Maybe five or six years ago I agreed to sign up for a weekend canoe-camping trip down the Wisconsin River. I was really apprehensive. I mean, I'd gone to summer camp many times as a kid, and I'd slept in a tent on the lawn, but I'd never been out tent camping. And this wasn't easing into it at an escape-car-and-bathroom-close-by setup either. We'd be floating down the river and camping at a different site each night. I remember being particularly afraid about the etiquette of the thing. What if there were tons of unspoken rules and unconsciously held "everybody knows"-type rituals that I wouldn't find out about till I was on a sand bar in the middle of the river? What if I was ridiculed for not bringing a multi-bladed whatizmajiggy and everyone else relied on them implicitly for survival? My friend Linda took pity on me and made me a camping list that I still rely on, and all was well. And of course I had an amazingly-awesome time.
Since then I've had heaps more amazing camping - and eventually, kayaking and backpacking! - experiences. Because I didn't grow up with the stuff, though, I still feel green in many respects. I get excited about learning new things. My best one so far, I think, was one of those "profound once you hear it" kind of things that I gleaned from the BOW weekend this winter. It was getting down to 40 below at night and the weekend coordinator announced that we would not be having the planned bonfire. Reasonable right? But her reasoning surprised me: "the wind is strong enough tonight that if you were to dress in a way that would keep you comfortable at those temperatures, you'll be wearing something flammable, which won't be safe with sparks from the fire". Wait a minute - all this outdoor stuff isn't supposed to be about pushing misery to her very edge, growling fiercely, and carefully retreating back to civilization??!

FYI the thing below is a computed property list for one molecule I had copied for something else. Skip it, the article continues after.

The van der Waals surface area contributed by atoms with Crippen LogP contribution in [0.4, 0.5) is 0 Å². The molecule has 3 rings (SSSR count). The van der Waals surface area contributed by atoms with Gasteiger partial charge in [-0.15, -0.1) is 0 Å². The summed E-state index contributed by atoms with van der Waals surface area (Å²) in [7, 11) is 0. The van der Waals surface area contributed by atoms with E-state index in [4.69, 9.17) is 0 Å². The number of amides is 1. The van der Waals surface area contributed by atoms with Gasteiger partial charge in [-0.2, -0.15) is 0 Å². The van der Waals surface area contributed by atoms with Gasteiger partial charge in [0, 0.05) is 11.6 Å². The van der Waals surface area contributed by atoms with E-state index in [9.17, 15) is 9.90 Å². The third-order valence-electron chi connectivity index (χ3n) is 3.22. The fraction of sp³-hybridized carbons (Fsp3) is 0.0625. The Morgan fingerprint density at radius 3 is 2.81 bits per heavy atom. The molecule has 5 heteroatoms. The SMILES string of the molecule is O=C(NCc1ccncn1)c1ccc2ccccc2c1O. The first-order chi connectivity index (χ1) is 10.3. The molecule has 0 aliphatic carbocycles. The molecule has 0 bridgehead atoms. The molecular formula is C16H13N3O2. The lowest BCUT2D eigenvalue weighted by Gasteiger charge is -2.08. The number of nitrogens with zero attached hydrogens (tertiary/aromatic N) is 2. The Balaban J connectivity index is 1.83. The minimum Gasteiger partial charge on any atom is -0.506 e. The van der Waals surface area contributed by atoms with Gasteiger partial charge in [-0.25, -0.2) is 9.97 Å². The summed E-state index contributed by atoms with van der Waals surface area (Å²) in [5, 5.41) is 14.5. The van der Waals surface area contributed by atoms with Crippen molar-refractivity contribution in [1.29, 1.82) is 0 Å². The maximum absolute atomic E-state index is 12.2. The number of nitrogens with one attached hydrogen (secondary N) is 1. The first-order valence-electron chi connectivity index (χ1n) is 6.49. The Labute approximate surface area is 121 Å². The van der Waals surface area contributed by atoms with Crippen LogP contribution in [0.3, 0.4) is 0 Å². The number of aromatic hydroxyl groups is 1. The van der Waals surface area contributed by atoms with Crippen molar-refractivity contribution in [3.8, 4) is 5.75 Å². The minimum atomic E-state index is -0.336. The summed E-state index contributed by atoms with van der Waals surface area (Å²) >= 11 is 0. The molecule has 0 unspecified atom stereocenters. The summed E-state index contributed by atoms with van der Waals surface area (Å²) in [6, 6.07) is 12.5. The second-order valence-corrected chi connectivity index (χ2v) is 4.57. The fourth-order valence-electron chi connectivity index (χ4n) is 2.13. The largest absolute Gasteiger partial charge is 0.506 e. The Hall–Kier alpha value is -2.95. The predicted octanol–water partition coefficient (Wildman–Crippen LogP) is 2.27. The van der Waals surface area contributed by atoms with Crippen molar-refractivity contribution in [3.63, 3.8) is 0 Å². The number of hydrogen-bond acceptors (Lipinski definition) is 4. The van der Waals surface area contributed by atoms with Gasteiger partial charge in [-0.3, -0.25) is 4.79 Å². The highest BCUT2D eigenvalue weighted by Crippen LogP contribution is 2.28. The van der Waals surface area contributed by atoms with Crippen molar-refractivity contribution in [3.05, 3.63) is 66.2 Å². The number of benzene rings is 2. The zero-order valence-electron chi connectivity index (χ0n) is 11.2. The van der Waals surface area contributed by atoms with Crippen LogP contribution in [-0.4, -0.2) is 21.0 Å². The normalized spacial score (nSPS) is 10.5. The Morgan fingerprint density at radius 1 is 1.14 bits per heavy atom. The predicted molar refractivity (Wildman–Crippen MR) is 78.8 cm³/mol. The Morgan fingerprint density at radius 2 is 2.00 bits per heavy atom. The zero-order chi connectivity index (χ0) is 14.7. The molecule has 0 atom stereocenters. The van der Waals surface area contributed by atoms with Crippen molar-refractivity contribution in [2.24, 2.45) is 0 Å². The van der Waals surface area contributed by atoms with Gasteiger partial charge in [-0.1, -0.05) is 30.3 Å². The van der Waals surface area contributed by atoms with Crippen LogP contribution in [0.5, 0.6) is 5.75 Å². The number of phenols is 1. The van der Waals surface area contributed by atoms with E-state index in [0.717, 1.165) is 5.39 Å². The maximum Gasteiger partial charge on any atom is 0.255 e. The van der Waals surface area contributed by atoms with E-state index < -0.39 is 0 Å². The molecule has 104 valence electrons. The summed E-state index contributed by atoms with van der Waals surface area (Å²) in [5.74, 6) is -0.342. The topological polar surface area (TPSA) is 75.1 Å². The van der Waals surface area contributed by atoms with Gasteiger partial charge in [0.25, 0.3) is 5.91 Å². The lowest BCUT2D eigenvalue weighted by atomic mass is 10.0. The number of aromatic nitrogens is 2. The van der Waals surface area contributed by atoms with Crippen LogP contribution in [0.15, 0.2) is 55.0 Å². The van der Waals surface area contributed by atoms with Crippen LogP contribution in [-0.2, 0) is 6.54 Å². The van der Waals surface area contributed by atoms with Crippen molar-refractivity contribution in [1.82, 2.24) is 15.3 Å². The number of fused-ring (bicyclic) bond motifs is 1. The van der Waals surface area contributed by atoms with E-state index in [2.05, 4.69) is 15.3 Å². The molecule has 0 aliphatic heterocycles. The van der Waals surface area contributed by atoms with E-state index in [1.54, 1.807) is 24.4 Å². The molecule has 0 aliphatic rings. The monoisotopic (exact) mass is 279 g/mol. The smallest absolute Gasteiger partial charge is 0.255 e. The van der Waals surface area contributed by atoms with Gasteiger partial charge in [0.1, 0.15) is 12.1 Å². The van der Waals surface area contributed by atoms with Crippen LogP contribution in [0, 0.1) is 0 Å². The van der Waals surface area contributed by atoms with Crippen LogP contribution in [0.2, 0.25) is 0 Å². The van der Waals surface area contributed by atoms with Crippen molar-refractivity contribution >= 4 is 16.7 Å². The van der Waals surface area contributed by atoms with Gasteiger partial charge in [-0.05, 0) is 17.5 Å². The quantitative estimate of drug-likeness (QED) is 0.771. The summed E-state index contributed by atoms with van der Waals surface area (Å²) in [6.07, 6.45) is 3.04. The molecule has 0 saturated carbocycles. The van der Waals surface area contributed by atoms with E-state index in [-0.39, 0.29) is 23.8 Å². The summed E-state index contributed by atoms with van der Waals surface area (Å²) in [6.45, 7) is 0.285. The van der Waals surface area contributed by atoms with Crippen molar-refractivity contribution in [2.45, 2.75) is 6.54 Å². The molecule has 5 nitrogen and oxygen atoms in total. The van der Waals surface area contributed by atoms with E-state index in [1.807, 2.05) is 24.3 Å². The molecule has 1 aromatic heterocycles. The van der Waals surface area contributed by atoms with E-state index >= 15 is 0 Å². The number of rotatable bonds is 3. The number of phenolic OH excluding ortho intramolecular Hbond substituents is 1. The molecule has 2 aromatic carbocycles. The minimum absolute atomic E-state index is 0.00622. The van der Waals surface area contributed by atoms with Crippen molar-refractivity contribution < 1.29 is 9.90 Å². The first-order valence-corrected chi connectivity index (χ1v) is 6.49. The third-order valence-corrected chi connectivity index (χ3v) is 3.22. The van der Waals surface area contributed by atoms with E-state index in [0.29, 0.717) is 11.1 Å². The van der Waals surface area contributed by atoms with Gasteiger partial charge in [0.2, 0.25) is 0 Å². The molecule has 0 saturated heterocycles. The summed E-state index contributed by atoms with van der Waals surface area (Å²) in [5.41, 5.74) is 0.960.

As I think about it, though, she's right on. Camping really isn't supposed to be about being miserable. It's about (among other things, of course) finding ways to be comfortable in conditions that would be miserable without preparation. And while I might have been able to nod and smile at that thought after my first camping trip, it was about half-way through our crazy (well - crazy to flatlanders! Coloradans, don't laugh!) backpacking trip over Flattop in the Rocky Mountains a few weeks ago when I suddenly realized something. I was comfortable. I had finally packed and left behind the right stuff, had figured out the things in the past that really had made me miserable, and figured out ways to avoid them this time around. It wasn't perfect, but I think I'd reached a turning point. In that light then, I think I may post a few things that have made a difference for me so far, and others as I learn more.